CD Projekt responds to demanding nearly €1000 from alleged pirates

Says it only takes legal action when "100% sure".

CD Projekt has not denied sending letters to German gamers demanding nearly €1000 for allegedly pirating role-playing game The Witcher 2.

The company told Eurogamer: "As you know, we aren't huge fans of any sort of DRM here at CD Projekt RED. DRM itself is a pain for legal gamers - the same group of honest people who decided that our game was worth its price, and went and bought it. We don't want to make their lives more difficult by introducing annoying copy protection systems.

"Moreover, we always try to offer high value with our product - for example, enhancing the game with additional collectors' items such as soundtracks, making-of DVDs, books, walkthroughs, etc. We could introduce advanced copy protection systems which, unfortunately, punish legal customers as well. Instead, we decided to give gamers some additional content with each game release, to make their experience complete.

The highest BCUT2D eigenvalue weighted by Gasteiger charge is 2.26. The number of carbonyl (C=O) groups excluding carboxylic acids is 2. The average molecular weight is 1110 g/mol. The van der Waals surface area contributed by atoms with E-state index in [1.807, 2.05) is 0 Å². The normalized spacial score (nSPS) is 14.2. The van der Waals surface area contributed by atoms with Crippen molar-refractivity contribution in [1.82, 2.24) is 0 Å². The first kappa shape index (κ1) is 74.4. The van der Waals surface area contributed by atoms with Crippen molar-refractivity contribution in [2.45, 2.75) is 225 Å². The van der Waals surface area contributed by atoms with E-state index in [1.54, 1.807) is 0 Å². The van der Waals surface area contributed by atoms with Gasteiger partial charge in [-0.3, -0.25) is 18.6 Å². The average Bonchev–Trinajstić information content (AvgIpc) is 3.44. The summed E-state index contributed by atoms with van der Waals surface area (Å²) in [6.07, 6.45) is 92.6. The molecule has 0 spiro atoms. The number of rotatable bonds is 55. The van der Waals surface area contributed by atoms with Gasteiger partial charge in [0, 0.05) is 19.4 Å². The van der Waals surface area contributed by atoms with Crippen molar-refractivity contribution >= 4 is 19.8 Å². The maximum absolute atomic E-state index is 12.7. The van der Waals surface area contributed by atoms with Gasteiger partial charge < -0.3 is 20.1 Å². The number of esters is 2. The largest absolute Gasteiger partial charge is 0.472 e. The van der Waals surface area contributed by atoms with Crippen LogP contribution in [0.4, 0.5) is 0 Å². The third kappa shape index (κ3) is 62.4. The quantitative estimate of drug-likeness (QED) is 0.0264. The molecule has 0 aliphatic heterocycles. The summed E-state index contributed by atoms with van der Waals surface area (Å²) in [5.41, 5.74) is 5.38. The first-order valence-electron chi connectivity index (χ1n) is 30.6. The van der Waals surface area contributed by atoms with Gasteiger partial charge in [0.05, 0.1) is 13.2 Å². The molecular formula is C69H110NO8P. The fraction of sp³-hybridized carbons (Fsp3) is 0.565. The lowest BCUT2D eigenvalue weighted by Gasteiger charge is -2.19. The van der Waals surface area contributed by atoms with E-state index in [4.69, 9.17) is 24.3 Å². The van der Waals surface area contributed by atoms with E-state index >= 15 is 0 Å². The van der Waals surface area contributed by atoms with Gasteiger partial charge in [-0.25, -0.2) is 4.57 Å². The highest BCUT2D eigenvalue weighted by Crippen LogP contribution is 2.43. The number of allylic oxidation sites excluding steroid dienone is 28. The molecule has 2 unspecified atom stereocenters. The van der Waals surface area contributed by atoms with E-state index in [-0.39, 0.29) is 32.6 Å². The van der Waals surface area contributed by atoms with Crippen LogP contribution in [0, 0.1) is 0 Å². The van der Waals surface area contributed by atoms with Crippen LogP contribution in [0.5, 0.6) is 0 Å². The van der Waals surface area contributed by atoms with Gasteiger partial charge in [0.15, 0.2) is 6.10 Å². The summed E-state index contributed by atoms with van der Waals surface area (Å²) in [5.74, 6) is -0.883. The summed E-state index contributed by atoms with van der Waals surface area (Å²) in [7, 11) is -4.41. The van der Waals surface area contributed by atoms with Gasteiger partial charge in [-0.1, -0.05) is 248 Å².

"However," CD Projekt added, "that shouldn't be confused with us giving a green light to piracy. We will never approve of it, since it doesn't only affect us but has a negative impact on the whole game industry.

"We've seen some of the concern online about our efforts to thwart piracy, and we can assure you that we only take legal actions against users who we are 100 per cent sure have downloaded our game illegally."

"Thousands" fit the bill, according to website Torrentfreak, which broke the original story.

Those gamers that CDP was convinced had pirated The Witcher 2 were asked, by a persuasive German law firm, for €911.80 ($1230) to clear their apparent debt.

CD Projekt had warned in November 2010 that letters could be sent to gamers pirating The Witcher 2.

But casting the net so wide has caused problems: some gamers whose IPs were pin-pointed had reportedly never even heard of The Witcher 2.

What's more, CD Projekt has been caught using a similar "shakedown" tactic - a phrase coined recently by a US judge - before.

In 2008, many UK gamers received letters from Davenport Lyons demanding similar cash settlements for Atari game The Witcher 1.

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About the author

Robert Purchese

Robert Purchese

Senior Staff Writer  |  Clert

Bertie is senior staff writer and Eurogamer's Poland-and-dragons correspondent. He's part of the furniture here, a friendly chair, and reports on all kinds of things, the stranger the better.


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